The Therapeutic Relationship
Sheila Haugh and Stephen Paul (editors)
PCCS Books Ltd (2008) (pp 278) £20.00
ISBN 978-1-906254-04-9 (paperback)
by Deborah Davies
Shelia Haugh and Stephen Paul have done an excellent job of bringing together in one book nineteen separate discussions on how different modalities consider the therapeutic relationship. Yet, however particular the theory might be, the common denominator remains the client. “[The] therapist becomes less reliant on ‘external’ theory and more reliant on their immediate interaction with a client.” Each chapter considers a particular modality from the perspective of a well-established, inspired practitioner; for instance, Ernesto Spinelli engages the reader in a discussion on his view of how the client-therapist relationship sits within existential psychotherapy. The book embraces a broad spectrum of approaches – Gestalt, CBT, transpersonal, non-western, group, political – and, by providing an informative historical, theoretical exploration of a particular school and how it applies to the therapeutic relationship, is an excellent resource for understanding different modalities of practice. Also provided within each chapter is a section on recent theoretical developments and where a particular approach stands with regard to research. Since most chapters consider what their growing edge or “challenge” might be, I felt, as a practitioner, reinvigorated and reconnected with core humanistic approaches and up to speed in a variety of different modalities. The relational quality of the writing pulled me into a discussion with myself, one that I now bring to colleagues. A useful bibliography accompanies each chapter.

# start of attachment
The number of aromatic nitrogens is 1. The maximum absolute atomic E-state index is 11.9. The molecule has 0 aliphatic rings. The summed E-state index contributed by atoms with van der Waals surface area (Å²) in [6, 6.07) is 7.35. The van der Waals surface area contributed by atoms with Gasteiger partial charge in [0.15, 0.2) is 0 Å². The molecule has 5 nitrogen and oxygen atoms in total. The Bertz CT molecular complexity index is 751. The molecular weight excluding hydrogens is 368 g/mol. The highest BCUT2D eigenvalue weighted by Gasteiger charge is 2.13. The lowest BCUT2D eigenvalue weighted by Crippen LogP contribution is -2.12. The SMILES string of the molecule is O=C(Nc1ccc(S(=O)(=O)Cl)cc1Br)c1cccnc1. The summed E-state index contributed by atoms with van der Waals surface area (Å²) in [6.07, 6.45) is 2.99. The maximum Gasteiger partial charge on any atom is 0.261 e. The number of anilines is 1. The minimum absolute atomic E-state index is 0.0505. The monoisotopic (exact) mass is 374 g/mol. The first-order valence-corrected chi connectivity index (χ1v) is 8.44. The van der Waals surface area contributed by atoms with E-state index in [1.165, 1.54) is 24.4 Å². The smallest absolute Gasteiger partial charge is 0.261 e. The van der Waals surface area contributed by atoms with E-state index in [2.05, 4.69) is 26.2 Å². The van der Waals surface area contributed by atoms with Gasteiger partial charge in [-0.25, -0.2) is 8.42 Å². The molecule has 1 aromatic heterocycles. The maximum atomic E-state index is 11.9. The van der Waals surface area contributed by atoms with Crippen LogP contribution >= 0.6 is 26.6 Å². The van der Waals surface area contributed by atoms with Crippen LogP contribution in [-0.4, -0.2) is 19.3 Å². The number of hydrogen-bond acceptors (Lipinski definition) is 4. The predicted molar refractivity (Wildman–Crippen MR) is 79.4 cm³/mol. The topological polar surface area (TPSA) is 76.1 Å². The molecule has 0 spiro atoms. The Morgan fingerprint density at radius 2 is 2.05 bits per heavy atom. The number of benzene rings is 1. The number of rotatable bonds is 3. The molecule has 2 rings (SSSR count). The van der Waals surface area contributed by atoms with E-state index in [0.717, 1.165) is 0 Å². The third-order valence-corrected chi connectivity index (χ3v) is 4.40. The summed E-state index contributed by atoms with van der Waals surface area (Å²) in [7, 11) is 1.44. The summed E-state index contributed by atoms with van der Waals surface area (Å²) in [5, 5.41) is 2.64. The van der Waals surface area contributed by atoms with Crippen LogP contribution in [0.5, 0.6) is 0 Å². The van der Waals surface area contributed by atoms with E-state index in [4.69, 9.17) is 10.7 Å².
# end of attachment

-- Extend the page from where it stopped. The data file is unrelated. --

Embedded at the heart of the book, and in harmony with the other viewpoints expressed, is a chapter written by Geoff Pelham on The Relational Approach. Emerging in the 1980s from psychoanalytical thinkers, the relational approach focuses on “two-person” therapy, a therapy which is co-constructed between therapist and client and which considers questions of countertransference and “who does that feeling belong to? me? or the client?” as not recognizing the mutuality of the relationship. Pelham warns that even as the focus is on the co-created relationship, the wider social reality must not be lost – a concern echoed by other contributors. The external reality of the clients must not be overlooked; questions of power (whether within the room between therapist and client or in the external life of the client) and diversity (culture, gender, sexuality, race, class) must be made conscious and worked with. Haugh and Paul identify questions of power and diversity as central to their joint project, and indeed if there is a theme running through these chapters I would say it was this and a push for a more “actualizing paradigm” as opposed to a “reactive paradigm”. Nick Totton, in his chapter on Therapy in its Social and Political Context, recognizes the extent of these under-considered issues within the psychotherapy community when he describes how many therapies seem to happen in a social and political vacuum; Yukishige Nakata offers us an opportunity to consider diversity in his essay on A Japanese Perspective, revealing a viewpoint that acknowledges how helpful psychotherapy can be for Japanese clients while still being viewed as “culturally-distant” to Japanese culture. Indeed there is an opportunity to acknowledge a different, even foreign perspective within psychotherapy. This collection of essays offers us such an opportunity.